"The scandal has elements of a tragedy, in which people who set out to serve literature and culture discovered they were only pandering to writers and the people who hang around with them. The pursuit of excellence in art was entangled with the pursuit of social prestige. The academy behaved as if the meals in its clubhouse were as much an accomplishment as the work that got people elected there."
The Nobel Prize in Literature is not the only literary prize for which all nationalities are eligible. Other notable international literary prizes include the Neustadt International Prize for Literature, the Franz Kafka Prize, the Man Booker International Prize, and in the 1960s the Formentor Prix International. In contrast to the other prizes mentioned, the Neustadt International Prize is awarded biennially. The journalist Hephzibah Anderson has noted that the Man Booker International Prize "is fast becoming the more significant award, appearing an ever more competent alternative to the Nobel". The Man Booker International Prize "highlights one writer's overall contribution to fiction on the world stage" and "has literary excellence as its sole focus". Established in 2005, it is not yet possible to analyze its importance on potential future Nobel Prize in Literature laureates. Only Alice Munro (2009) has been awarded with both. The Neustadt International Prize for Literature is regarded as one of the most prestigious international literary prizes, often referred to as the American equivalent to the Nobel Prize. Like the Nobel or the Man Booker International Prize, it is awarded not for any one work, but for an entire body of work. It is frequently seen as an indicator of who may be awarded the Nobel Prize in Literature. Gabriel García Márquez (1972 Neustadt, 1982 Nobel), Czesław Miłosz (1978 Neustadt, 1980 Nobel), Octavio Paz (1982 Neustadt, 1990 Nobel), Tomas Tranströmer (1990 Neustadt, 2011 Nobel) were first awarded the Neustadt International Prize for Literature before being awarded the Nobel Prize in Literature.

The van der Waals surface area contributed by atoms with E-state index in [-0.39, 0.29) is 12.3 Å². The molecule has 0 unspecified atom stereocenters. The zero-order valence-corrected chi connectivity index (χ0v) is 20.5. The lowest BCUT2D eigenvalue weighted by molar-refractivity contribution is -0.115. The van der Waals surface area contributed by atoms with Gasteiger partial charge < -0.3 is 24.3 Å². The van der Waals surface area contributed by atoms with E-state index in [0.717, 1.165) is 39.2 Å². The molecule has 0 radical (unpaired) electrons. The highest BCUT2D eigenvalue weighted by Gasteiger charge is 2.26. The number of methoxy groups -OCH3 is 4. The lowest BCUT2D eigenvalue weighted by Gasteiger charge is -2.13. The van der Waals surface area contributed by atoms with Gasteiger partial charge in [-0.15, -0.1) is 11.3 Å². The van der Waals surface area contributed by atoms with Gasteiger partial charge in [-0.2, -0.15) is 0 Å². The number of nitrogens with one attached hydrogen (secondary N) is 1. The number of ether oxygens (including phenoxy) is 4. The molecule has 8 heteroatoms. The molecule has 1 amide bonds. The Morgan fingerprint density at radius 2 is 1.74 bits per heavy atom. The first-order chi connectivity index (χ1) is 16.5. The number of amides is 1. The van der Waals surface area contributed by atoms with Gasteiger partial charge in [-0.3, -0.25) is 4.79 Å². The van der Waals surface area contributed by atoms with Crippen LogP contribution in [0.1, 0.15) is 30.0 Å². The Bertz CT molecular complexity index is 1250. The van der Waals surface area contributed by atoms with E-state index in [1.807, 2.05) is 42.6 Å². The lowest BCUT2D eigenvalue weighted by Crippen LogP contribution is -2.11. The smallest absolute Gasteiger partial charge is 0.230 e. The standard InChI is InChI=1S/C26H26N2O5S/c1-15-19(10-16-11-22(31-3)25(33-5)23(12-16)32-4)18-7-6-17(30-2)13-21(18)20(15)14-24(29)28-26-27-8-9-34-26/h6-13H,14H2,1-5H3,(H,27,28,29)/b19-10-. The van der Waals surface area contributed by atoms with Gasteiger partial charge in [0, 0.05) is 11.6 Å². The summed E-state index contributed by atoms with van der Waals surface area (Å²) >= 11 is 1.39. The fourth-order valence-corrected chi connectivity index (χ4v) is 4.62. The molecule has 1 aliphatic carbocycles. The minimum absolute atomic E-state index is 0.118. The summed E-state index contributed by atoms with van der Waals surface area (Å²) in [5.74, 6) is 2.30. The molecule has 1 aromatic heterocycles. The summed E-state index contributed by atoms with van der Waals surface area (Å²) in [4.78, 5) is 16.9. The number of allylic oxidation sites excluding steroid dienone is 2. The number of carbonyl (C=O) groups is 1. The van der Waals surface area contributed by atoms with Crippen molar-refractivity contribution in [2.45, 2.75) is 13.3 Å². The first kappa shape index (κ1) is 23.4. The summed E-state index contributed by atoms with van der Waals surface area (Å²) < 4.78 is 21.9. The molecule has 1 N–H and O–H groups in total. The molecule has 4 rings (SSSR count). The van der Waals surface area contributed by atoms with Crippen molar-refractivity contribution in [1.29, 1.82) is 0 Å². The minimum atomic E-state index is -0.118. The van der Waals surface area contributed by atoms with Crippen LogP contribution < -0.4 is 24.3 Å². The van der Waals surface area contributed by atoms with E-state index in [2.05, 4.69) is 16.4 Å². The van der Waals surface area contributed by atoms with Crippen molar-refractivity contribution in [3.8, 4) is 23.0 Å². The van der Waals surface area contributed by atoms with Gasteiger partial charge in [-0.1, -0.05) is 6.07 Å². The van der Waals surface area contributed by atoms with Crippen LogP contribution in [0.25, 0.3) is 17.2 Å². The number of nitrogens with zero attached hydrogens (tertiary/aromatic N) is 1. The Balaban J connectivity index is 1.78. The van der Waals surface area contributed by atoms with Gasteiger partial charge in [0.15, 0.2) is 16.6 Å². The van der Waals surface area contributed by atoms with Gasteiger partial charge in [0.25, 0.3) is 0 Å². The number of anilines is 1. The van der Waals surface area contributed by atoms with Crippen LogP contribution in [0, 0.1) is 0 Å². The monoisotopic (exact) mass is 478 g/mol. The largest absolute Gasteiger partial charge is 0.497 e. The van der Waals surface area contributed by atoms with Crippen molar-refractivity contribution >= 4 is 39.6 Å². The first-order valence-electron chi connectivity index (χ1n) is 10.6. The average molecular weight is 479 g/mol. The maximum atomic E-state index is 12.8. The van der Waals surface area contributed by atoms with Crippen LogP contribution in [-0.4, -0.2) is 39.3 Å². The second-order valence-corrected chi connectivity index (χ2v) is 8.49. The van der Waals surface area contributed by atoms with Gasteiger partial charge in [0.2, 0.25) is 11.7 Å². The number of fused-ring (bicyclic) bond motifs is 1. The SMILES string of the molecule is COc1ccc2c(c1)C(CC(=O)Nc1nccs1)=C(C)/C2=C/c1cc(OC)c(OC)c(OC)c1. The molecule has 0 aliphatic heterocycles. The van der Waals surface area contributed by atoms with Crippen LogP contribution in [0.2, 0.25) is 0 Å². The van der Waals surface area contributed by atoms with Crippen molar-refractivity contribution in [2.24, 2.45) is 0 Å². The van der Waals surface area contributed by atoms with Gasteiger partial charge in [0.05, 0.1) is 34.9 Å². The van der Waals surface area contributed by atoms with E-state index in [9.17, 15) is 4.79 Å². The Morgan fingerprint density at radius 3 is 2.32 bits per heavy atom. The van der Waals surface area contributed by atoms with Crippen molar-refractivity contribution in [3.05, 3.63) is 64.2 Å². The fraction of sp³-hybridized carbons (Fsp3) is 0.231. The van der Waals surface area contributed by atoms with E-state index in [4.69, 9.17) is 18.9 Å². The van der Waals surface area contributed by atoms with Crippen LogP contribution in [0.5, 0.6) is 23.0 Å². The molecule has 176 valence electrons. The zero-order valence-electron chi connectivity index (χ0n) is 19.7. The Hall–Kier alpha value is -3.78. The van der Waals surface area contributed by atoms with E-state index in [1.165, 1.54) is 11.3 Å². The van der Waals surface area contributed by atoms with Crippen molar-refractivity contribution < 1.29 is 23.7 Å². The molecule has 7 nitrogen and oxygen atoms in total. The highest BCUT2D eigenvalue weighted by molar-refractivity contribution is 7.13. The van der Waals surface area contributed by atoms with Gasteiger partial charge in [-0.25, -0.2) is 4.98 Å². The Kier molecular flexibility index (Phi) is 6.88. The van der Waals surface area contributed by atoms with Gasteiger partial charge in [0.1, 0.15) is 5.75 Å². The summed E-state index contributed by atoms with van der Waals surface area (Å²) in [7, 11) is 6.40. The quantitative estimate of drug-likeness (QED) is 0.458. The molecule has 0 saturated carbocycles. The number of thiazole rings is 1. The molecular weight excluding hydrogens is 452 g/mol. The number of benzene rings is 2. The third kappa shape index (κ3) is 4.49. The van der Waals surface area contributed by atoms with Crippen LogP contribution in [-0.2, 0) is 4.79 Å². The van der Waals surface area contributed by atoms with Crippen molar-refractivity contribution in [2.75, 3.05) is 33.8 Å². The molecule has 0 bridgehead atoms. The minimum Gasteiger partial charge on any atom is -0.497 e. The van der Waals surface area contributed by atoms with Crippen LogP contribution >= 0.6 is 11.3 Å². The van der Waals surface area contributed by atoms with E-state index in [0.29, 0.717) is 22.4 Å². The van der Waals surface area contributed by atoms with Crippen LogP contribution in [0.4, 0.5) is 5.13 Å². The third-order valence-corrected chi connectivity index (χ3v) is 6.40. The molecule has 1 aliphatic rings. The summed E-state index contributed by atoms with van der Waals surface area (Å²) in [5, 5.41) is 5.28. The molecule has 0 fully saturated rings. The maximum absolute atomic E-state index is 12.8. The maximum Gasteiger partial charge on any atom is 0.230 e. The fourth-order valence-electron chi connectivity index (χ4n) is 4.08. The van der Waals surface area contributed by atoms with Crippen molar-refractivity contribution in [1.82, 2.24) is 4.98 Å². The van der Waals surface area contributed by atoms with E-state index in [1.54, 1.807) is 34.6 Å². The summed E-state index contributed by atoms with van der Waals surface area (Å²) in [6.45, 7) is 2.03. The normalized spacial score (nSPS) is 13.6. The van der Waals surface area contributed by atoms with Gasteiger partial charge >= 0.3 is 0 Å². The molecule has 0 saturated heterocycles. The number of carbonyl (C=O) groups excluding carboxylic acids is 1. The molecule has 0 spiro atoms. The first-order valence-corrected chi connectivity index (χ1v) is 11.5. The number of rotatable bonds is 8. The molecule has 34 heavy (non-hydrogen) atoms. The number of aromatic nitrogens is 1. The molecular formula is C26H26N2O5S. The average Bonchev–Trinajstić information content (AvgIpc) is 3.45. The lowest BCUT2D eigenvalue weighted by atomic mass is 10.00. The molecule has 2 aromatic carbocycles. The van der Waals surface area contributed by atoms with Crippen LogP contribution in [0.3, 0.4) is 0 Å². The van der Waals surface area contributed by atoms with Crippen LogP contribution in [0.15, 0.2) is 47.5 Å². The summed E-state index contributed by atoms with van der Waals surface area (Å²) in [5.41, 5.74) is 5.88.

Another award of note is the Spanish Princess of Asturias Award (formerly Prince of Asturias Award) in Letters. During the first years of its existence it was almost exclusively awarded to writers in the Spanish language, but in more recent times writers in other languages have been awarded as well. Writers who have won both the Asturias Award in Letters and the Nobel Prize in Literature include Camilo José Cela, Günter Grass, Doris Lessing and Mario Vargas Llosa.
The America Award in Literature, which does not include a monetary prize, presents itself as an alternative to the Nobel Prize in Literature. To date, Harold Pinter and José Saramago are the only writers to have received both the America Award and the Nobel Prize in Literature.
There are also prizes for honouring the lifetime achievement of writers in specific languages, like the Miguel de Cervantes Prize (for Spanish language, established in 1976) and the Camões Prize (for Portuguese language, established in 1989). Nobel laureates who were also awarded the Miguel de Cervantes Prize include Octavio Paz (1981 Cervantes, 1990 Nobel); Mario Vargas Llosa (1994 Cervantes, 2010 Nobel); and Camilo José Cela (1995 Cervantes, 1989 Nobel). José Saramago is the only author to receive both the Camões Prize (1995) and the Nobel Prize (1998) to date.
The Hans Christian Andersen Award is sometimes referred to as "the Little Nobel". The award has earned this appellation since, in a similar manner to the Nobel Prize in Literature, it recognizes the lifetime achievement of writers, though the Andersen Award focuses on a single category of literary works (children's literature).